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Trip Report Cruising the Galapagos

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Cruising the Galapagos

Ship: Galapagos Explorer II
Passenger: 100
Crew: 72
Time: First week of November 2011 after their Holy Week

Islands visited:
Baltra Island
Santa Cruz Island
Bartholome Island
Santiago Island
Femandina Island
Isabela Island
North Seymour Island
San Cristonbal Island

Although we have cruised on “small” ships before, nothing we have done in the past compares. The previous “small” ship that we were on carried 600+ passengers and well over 30,000 tons. With a capacity of only 100 passengers with a compliment of 72 crew members, it is really small. The GRT is just over 4,000 tons, comparing to the typical modern mega ships over 130,000 tons, you get the idea.

We have done our homework; check out web photos deck plans so we knew what we are getting into … or so we thought ….

The Galapagos cruise was an “add-on” to our Peru journey. We flew from Lima to Quito after a grueling 2 weeks where we experienced earthquake, the airplane door opened by itself while we were in the air, in addition to my little tumble down the side of Ollantaytambo. But that would be another story and TR for another day.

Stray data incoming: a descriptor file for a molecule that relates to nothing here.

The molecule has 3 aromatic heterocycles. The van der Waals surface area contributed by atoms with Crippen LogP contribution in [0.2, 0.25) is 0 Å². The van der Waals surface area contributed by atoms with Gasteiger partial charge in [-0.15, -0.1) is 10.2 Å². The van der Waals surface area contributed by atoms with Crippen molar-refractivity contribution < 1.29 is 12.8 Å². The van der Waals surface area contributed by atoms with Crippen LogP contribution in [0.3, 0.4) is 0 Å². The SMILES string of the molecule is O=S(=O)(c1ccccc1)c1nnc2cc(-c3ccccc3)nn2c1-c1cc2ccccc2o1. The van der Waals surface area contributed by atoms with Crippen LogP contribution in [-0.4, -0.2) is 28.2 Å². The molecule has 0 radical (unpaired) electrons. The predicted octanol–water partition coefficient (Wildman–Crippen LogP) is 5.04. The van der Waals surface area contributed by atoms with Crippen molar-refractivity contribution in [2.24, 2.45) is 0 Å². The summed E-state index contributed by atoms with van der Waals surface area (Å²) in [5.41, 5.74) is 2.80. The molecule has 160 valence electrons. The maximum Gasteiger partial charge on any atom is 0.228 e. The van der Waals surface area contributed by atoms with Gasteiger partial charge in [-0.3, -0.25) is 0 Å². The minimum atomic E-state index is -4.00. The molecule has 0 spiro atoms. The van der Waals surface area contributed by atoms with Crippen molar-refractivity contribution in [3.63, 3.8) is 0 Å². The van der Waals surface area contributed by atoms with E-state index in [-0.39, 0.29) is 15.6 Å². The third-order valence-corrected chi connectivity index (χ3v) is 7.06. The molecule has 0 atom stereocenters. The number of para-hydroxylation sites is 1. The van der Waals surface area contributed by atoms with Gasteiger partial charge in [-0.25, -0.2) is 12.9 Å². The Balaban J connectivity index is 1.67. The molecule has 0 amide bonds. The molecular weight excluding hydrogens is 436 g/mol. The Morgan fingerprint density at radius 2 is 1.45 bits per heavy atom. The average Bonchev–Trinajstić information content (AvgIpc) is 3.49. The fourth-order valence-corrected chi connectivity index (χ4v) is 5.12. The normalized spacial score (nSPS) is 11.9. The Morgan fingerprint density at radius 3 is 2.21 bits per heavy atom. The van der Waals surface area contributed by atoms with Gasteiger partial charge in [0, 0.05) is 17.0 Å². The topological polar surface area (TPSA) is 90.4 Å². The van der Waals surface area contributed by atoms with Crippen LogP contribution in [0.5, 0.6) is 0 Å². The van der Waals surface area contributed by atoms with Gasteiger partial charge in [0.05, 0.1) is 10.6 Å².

We stayed at the Quito Hilton Colon for a couple of days, rested up a bit before we move on. Quito is the government center of Ecuador and they have the best (and the largest) preserved Colonial quarter. We found Quito to be modern and clean, people very friendly, and inexpensive. We visited a couple of local restaurants that were recommended to us while we were in Peru, and we were not disappointed. Despite our poor command of the local language, we were able to get by and had a great time. Our waiter spoke no English although there was other staff that spoke some English. Dinner for 4 with starters and glasses of local wine (no deserts as we were too full) was under $100, and that included the local tax of 12% and tips. We tried exclusively local specialties and the portion size was big.

If you are going to Quito, other than the old Colonial part of town, I highly recommend the Equator Museum. It is a privately owned venture and the experience is unique. We met the owner’s daughter and she gave us the guided tour of the facilities. Have you ever tried to balance a raw egg on a nail? You can actually do it there. Have you ever wondered how water drains (the swirl) on the southern hemisphere compare to the northern hemisphere? Well, you can actually see how it drains right on the equator, move a few feet and see how it drains on the north and then to the other side and see how it drain on the south. The answer may surprise you. Do you want to lose weight without trying? Well, you weight a bit less if you weight yourself right on the equator. Enough about Quito

To be continued …

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